What the experts say
Finally, some winners; Cut off from your credit card; Funds that hedge their bets
Finally, some winnersAt first glance, this year’s bear market seems like a continuation of 2008, said Paul J. Lim in The New York Times. But look closely, and you’ll notice a key difference. “While investors lost significant sums in every sector last year, they’re finding some pockets of opportunity now.” The technology, health-care, energy, and utility sectors have seen modest gains, even as the rest of the market gets pummeled. In fact, all four of these sectors saw year-over-year profits increase in 2008—and investors have taken note. “It would be premature to conclude that panic selling has ended and that fundamental factors are now the main determinant of stock prices.” But investors’ embrace of these sectors may be a sign of better days to come. “To the extent that this shows some semblance that fundamentals are starting to matter again, that’s a good thing,” says James W. Paulsen, chief investment strategist for Wells Capital Management in Minneapolis. Cut off from your credit cardMore consumers are resisting the urge to charge everything to their credit cards, said Kelli B. Grant in SmartMoney. That’s a good decision for them—but card issuers don’t always like it. In some cases, cardholders are being told to use credit or lose it. Most major issuers “have been slashing credit lines and closing the accounts of those who don’t spend on their card regularly.” Issuers say that inactive accounts can unnecessarily open the doors to fraud and credit risk. “For consumers, however, account closings can be devastating—especially to their credit score.” That’s because your score is based in part on the ratio of outstanding debt to credit. If a line of credit is cut off, your ratio of debt to credit suddenly becomes much higher. What to do? “The only way a cardholder can stop their account from getting shut down is to start spending again”—in small amounts.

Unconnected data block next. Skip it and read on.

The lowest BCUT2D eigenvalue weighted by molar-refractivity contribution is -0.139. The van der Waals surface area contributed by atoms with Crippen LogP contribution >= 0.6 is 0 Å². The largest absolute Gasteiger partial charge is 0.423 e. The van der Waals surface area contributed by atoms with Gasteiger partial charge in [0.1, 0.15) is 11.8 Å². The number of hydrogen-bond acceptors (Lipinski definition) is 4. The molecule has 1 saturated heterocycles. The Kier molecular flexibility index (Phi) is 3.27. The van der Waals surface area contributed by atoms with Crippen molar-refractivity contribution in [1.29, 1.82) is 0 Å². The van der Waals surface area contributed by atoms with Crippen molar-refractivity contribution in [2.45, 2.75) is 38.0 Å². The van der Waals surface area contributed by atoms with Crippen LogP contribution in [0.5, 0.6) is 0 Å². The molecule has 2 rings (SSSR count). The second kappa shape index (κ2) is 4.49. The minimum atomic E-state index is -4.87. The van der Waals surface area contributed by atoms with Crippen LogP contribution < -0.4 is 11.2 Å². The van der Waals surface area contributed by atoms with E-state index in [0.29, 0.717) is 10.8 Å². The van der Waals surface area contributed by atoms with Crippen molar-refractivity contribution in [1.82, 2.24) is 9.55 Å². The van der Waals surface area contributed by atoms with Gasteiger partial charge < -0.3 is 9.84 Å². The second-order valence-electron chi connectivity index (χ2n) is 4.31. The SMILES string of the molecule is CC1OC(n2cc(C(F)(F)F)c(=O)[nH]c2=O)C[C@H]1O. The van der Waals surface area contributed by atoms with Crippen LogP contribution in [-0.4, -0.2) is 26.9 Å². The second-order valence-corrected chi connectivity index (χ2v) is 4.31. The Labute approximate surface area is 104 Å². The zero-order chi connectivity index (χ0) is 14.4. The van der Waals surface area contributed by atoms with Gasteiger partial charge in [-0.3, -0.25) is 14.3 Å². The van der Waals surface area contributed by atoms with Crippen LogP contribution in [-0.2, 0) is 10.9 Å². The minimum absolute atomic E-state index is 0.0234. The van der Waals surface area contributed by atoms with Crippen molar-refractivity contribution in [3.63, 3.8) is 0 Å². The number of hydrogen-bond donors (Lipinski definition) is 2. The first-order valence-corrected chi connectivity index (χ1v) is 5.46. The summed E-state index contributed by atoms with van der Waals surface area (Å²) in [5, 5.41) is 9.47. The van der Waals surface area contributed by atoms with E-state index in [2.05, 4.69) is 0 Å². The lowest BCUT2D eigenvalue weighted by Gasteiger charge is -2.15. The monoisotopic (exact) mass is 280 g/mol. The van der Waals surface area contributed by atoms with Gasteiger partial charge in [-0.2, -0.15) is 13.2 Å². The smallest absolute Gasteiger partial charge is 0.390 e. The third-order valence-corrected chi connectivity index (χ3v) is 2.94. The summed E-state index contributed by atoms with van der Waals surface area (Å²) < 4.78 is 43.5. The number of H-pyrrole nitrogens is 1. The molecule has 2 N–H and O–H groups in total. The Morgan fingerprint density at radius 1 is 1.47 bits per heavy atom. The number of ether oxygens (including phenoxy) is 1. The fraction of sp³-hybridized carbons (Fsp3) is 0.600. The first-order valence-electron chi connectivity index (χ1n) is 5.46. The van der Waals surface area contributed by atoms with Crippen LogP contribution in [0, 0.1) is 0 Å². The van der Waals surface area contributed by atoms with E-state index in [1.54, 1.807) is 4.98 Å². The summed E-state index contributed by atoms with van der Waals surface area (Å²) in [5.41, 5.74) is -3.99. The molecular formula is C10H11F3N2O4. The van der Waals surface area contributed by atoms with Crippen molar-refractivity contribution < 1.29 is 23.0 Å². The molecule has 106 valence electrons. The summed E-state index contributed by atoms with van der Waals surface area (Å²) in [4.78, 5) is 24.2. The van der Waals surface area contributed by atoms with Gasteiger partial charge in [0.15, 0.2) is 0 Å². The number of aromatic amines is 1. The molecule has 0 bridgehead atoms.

Funds that hedge their betsWhile hedge funds got hammered in 2008, some hedge-like mutual funds managed to post “respectable” results, said David Landis in Kiplinger’s Personal Finance. Such “long-short” funds try to limit bear market losses by short-selling stocks or using other hedging strategies. “We looked at 16 no-load funds in this category that have been around at least a year and found that all but one beat the S&P 500 in 2008.” None of the funds actually made money, but Akros Absolute Return and Nakoma Absolute Return lost only 3 percent and 4 percent, respectively. Not bad, considering that the Standard & Poor’s 500 was down 37 percent. To reduce portfolio risk, it might make sense to put a small chunk of assets in such a fund. Just don’t get carried away. “Because of their hedging strategies, all of these funds are likely to lag the stock market when the bull returns.”